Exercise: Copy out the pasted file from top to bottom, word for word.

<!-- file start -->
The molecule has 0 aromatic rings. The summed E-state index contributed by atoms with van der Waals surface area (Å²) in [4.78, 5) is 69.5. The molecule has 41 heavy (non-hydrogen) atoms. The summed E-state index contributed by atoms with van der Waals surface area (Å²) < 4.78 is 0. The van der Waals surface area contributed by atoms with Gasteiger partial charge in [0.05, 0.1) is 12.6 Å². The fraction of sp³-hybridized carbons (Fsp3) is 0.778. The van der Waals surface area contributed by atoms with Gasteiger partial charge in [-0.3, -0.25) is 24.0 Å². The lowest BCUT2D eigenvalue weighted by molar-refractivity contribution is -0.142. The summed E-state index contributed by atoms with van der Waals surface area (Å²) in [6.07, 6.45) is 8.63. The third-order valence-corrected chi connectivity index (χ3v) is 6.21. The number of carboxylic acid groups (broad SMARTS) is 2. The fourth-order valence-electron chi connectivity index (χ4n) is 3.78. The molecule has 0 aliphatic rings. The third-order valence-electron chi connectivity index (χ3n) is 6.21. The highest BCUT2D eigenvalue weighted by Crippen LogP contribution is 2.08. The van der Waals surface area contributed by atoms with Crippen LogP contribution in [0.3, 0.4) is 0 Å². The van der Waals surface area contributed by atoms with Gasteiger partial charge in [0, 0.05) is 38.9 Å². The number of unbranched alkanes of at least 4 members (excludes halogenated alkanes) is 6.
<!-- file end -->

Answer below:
The molecule has 0 aromatic rings. The summed E-state index contributed by atoms with van der Waals surface area (Å²) in [4.78, 5) is 69.5. The molecule has 41 heavy (non-hydrogen) atoms. The summed E-state index contributed by atoms with van der Waals surface area (Å²) < 4.78 is 0. The van der Waals surface area contributed by atoms with Gasteiger partial charge in [0.05, 0.1) is 12.6 Å². The fraction of sp³-hybridized carbons (Fsp3) is 0.778. The van der Waals surface area contributed by atoms with Gasteiger partial charge in [-0.3, -0.25) is 24.0 Å². The lowest BCUT2D eigenvalue weighted by molar-refractivity contribution is -0.142. The summed E-state index contributed by atoms with van der Waals surface area (Å²) in [6.07, 6.45) is 8.63. The third-order valence-corrected chi connectivity index (χ3v) is 6.21. The number of carboxylic acid groups (broad SMARTS) is 2. The fourth-order valence-electron chi connectivity index (χ4n) is 3.78. The molecule has 0 aliphatic rings. The third-order valence-electron chi connectivity index (χ3n) is 6.21. The highest BCUT2D eigenvalue weighted by Crippen LogP contribution is 2.08. The van der Waals surface area contributed by atoms with Crippen LogP contribution in [0.3, 0.4) is 0 Å². The van der Waals surface area contributed by atoms with Gasteiger partial charge in [0, 0.05) is 38.9 Å². The number of unbranched alkanes of at least 4 members (excludes halogenated alkanes) is 6.